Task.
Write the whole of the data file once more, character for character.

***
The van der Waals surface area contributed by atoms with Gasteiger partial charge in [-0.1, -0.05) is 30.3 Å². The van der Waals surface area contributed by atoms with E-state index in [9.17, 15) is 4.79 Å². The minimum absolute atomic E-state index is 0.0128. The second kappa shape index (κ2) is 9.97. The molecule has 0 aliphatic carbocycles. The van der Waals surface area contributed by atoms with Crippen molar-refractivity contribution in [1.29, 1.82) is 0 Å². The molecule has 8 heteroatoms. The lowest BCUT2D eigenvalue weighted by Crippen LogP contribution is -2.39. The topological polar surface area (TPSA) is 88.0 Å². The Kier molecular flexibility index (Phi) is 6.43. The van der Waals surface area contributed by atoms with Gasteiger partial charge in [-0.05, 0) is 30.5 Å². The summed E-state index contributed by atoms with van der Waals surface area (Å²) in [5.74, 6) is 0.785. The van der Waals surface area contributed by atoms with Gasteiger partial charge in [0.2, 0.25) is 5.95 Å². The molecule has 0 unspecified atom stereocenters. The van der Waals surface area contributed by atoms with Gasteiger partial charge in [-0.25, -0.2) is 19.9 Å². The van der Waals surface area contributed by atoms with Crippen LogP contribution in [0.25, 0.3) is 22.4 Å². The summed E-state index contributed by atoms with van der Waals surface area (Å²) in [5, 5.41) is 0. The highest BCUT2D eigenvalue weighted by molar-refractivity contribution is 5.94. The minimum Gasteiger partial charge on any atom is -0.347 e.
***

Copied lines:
The van der Waals surface area contributed by atoms with Gasteiger partial charge in [-0.1, -0.05) is 30.3 Å². The van der Waals surface area contributed by atoms with E-state index in [9.17, 15) is 4.79 Å². The minimum absolute atomic E-state index is 0.0128. The second kappa shape index (κ2) is 9.97. The molecule has 0 aliphatic carbocycles. The van der Waals surface area contributed by atoms with Crippen molar-refractivity contribution in [1.29, 1.82) is 0 Å². The molecule has 8 heteroatoms. The lowest BCUT2D eigenvalue weighted by Crippen LogP contribution is -2.39. The topological polar surface area (TPSA) is 88.0 Å². The Kier molecular flexibility index (Phi) is 6.43. The van der Waals surface area contributed by atoms with Gasteiger partial charge in [-0.05, 0) is 30.5 Å². The summed E-state index contributed by atoms with van der Waals surface area (Å²) in [5.74, 6) is 0.785. The van der Waals surface area contributed by atoms with Gasteiger partial charge in [0.2, 0.25) is 5.95 Å². The molecule has 0 unspecified atom stereocenters. The van der Waals surface area contributed by atoms with Gasteiger partial charge in [-0.25, -0.2) is 19.9 Å². The van der Waals surface area contributed by atoms with Crippen LogP contribution in [0.25, 0.3) is 22.4 Å². The summed E-state index contributed by atoms with van der Waals surface area (Å²) in [5, 5.41) is 0. The highest BCUT2D eigenvalue weighted by molar-refractivity contribution is 5.94. The minimum Gasteiger partial charge on any atom is -0.347 e.